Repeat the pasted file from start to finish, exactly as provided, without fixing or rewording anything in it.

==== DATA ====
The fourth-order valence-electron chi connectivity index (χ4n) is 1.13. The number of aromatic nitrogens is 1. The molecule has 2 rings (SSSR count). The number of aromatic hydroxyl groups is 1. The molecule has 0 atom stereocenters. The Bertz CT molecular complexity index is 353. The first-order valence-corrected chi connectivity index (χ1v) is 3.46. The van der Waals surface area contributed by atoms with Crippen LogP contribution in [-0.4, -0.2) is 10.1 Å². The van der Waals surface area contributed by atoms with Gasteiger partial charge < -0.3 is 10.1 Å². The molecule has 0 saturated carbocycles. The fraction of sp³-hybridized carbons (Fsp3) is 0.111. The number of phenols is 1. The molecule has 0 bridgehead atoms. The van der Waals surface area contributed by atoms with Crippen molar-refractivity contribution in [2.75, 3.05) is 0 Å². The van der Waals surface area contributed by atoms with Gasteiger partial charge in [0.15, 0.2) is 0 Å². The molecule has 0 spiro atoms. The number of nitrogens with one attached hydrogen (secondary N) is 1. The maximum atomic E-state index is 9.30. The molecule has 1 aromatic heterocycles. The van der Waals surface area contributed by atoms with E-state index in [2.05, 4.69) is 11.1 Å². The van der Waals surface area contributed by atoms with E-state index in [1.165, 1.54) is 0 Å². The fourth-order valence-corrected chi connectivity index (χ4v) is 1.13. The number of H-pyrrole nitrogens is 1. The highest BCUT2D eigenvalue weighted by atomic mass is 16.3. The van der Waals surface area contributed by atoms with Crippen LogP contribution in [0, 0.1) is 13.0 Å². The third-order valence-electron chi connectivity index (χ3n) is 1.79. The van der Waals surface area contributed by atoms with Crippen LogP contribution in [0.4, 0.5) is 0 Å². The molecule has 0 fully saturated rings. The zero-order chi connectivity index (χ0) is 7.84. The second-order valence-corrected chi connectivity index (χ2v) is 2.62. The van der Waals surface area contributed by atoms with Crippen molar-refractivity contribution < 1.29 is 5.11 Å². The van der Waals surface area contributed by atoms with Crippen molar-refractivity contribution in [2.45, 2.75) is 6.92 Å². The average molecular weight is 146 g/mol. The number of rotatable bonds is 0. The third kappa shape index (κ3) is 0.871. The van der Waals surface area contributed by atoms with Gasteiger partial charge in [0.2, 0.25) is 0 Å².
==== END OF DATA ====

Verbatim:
The fourth-order valence-electron chi connectivity index (χ4n) is 1.13. The number of aromatic nitrogens is 1. The molecule has 2 rings (SSSR count). The number of aromatic hydroxyl groups is 1. The molecule has 0 atom stereocenters. The Bertz CT molecular complexity index is 353. The first-order valence-corrected chi connectivity index (χ1v) is 3.46. The van der Waals surface area contributed by atoms with Crippen LogP contribution in [-0.4, -0.2) is 10.1 Å². The van der Waals surface area contributed by atoms with Gasteiger partial charge < -0.3 is 10.1 Å². The molecule has 0 saturated carbocycles. The fraction of sp³-hybridized carbons (Fsp3) is 0.111. The number of phenols is 1. The molecule has 0 bridgehead atoms. The van der Waals surface area contributed by atoms with Crippen molar-refractivity contribution in [2.75, 3.05) is 0 Å². The van der Waals surface area contributed by atoms with Gasteiger partial charge in [0.15, 0.2) is 0 Å². The molecule has 0 spiro atoms. The number of nitrogens with one attached hydrogen (secondary N) is 1. The maximum atomic E-state index is 9.30. The molecule has 1 aromatic heterocycles. The van der Waals surface area contributed by atoms with E-state index in [2.05, 4.69) is 11.1 Å². The van der Waals surface area contributed by atoms with E-state index in [1.165, 1.54) is 0 Å². The fourth-order valence-corrected chi connectivity index (χ4v) is 1.13. The number of H-pyrrole nitrogens is 1. The highest BCUT2D eigenvalue weighted by atomic mass is 16.3. The van der Waals surface area contributed by atoms with Crippen LogP contribution in [0, 0.1) is 13.0 Å². The third-order valence-electron chi connectivity index (χ3n) is 1.79. The van der Waals surface area contributed by atoms with Crippen LogP contribution in [0.4, 0.5) is 0 Å². The molecule has 0 fully saturated rings. The zero-order chi connectivity index (χ0) is 7.84. The second-order valence-corrected chi connectivity index (χ2v) is 2.62. The van der Waals surface area contributed by atoms with Crippen molar-refractivity contribution < 1.29 is 5.11 Å². The van der Waals surface area contributed by atoms with Crippen molar-refractivity contribution in [2.45, 2.75) is 6.92 Å². The average molecular weight is 146 g/mol. The number of rotatable bonds is 0. The third kappa shape index (κ3) is 0.871. The van der Waals surface area contributed by atoms with Gasteiger partial charge in [0.2, 0.25) is 0 Å².